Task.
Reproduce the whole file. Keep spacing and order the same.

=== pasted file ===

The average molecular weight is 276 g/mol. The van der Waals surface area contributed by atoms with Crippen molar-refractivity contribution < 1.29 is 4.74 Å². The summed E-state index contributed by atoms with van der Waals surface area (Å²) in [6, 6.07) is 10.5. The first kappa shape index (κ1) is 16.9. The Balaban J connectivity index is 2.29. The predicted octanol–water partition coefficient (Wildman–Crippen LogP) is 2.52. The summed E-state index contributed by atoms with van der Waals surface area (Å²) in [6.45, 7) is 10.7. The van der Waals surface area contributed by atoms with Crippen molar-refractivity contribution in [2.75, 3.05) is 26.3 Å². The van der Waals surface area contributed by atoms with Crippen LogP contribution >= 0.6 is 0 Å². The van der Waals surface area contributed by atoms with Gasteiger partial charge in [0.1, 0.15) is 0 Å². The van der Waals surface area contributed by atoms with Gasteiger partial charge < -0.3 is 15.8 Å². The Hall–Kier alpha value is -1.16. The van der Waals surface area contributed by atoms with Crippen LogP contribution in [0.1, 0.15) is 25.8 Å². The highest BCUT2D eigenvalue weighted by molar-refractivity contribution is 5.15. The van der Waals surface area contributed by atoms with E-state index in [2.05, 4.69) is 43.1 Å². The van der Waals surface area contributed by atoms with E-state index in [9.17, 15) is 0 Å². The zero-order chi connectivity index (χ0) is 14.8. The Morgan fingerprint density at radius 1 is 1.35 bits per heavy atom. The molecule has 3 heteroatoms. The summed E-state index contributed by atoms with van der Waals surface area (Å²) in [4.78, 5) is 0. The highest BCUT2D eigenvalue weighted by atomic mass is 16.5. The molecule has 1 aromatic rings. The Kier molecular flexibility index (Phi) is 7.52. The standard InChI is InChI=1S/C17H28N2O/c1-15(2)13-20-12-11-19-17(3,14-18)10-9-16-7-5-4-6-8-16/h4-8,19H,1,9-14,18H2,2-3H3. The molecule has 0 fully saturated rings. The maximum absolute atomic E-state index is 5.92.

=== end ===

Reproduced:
The average molecular weight is 276 g/mol. The van der Waals surface area contributed by atoms with Crippen molar-refractivity contribution < 1.29 is 4.74 Å². The summed E-state index contributed by atoms with van der Waals surface area (Å²) in [6, 6.07) is 10.5. The first kappa shape index (κ1) is 16.9. The Balaban J connectivity index is 2.29. The predicted octanol–water partition coefficient (Wildman–Crippen LogP) is 2.52. The summed E-state index contributed by atoms with van der Waals surface area (Å²) in [6.45, 7) is 10.7. The van der Waals surface area contributed by atoms with Crippen molar-refractivity contribution in [2.75, 3.05) is 26.3 Å². The van der Waals surface area contributed by atoms with Crippen LogP contribution >= 0.6 is 0 Å². The van der Waals surface area contributed by atoms with Gasteiger partial charge in [0.1, 0.15) is 0 Å². The van der Waals surface area contributed by atoms with Gasteiger partial charge < -0.3 is 15.8 Å². The Hall–Kier alpha value is -1.16. The van der Waals surface area contributed by atoms with Crippen LogP contribution in [0.1, 0.15) is 25.8 Å². The highest BCUT2D eigenvalue weighted by molar-refractivity contribution is 5.15. The van der Waals surface area contributed by atoms with E-state index in [2.05, 4.69) is 43.1 Å². The van der Waals surface area contributed by atoms with E-state index in [9.17, 15) is 0 Å². The zero-order chi connectivity index (χ0) is 14.8. The Morgan fingerprint density at radius 1 is 1.35 bits per heavy atom. The molecule has 3 heteroatoms. The summed E-state index contributed by atoms with van der Waals surface area (Å²) in [4.78, 5) is 0. The highest BCUT2D eigenvalue weighted by atomic mass is 16.5. The molecule has 1 aromatic rings. The Kier molecular flexibility index (Phi) is 7.52. The standard InChI is InChI=1S/C17H28N2O/c1-15(2)13-20-12-11-19-17(3,14-18)10-9-16-7-5-4-6-8-16/h4-8,19H,1,9-14,18H2,2-3H3. The molecule has 0 fully saturated rings. The maximum absolute atomic E-state index is 5.92.